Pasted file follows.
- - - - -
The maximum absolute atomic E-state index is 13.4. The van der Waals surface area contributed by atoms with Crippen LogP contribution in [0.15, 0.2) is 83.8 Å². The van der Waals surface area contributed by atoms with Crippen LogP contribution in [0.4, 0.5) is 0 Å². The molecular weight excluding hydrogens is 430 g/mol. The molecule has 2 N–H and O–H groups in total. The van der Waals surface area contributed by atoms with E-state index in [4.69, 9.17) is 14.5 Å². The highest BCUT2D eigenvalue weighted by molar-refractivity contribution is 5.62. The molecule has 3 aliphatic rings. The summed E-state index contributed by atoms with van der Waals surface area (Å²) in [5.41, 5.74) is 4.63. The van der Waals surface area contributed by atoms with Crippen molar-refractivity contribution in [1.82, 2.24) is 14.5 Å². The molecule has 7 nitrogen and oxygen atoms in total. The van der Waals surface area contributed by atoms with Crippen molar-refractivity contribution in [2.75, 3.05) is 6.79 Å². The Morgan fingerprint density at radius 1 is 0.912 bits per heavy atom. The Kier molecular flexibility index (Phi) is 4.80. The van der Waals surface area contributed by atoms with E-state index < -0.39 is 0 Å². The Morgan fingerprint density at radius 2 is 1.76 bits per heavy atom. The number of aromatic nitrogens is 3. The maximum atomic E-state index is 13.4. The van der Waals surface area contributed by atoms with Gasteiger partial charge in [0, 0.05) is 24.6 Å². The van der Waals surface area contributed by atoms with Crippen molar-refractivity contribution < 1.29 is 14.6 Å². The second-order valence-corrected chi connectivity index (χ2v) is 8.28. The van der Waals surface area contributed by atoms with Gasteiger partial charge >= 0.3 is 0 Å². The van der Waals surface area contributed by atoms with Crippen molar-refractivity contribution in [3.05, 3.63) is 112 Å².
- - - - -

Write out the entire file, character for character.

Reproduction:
The maximum absolute atomic E-state index is 13.4. The van der Waals surface area contributed by atoms with Crippen LogP contribution in [0.15, 0.2) is 83.8 Å². The van der Waals surface area contributed by atoms with Crippen LogP contribution in [0.4, 0.5) is 0 Å². The molecular weight excluding hydrogens is 430 g/mol. The molecule has 2 N–H and O–H groups in total. The van der Waals surface area contributed by atoms with E-state index in [4.69, 9.17) is 14.5 Å². The highest BCUT2D eigenvalue weighted by molar-refractivity contribution is 5.62. The molecule has 3 aliphatic rings. The summed E-state index contributed by atoms with van der Waals surface area (Å²) in [5.41, 5.74) is 4.63. The van der Waals surface area contributed by atoms with Crippen molar-refractivity contribution in [1.82, 2.24) is 14.5 Å². The molecule has 7 nitrogen and oxygen atoms in total. The van der Waals surface area contributed by atoms with Crippen molar-refractivity contribution in [2.75, 3.05) is 6.79 Å². The Morgan fingerprint density at radius 1 is 0.912 bits per heavy atom. The Kier molecular flexibility index (Phi) is 4.80. The van der Waals surface area contributed by atoms with E-state index < -0.39 is 0 Å². The Morgan fingerprint density at radius 2 is 1.76 bits per heavy atom. The number of aromatic nitrogens is 3. The maximum atomic E-state index is 13.4. The van der Waals surface area contributed by atoms with Gasteiger partial charge in [0, 0.05) is 24.6 Å². The van der Waals surface area contributed by atoms with Crippen molar-refractivity contribution < 1.29 is 14.6 Å². The second-order valence-corrected chi connectivity index (χ2v) is 8.28. The van der Waals surface area contributed by atoms with Gasteiger partial charge >= 0.3 is 0 Å². The van der Waals surface area contributed by atoms with Crippen molar-refractivity contribution in [3.05, 3.63) is 112 Å².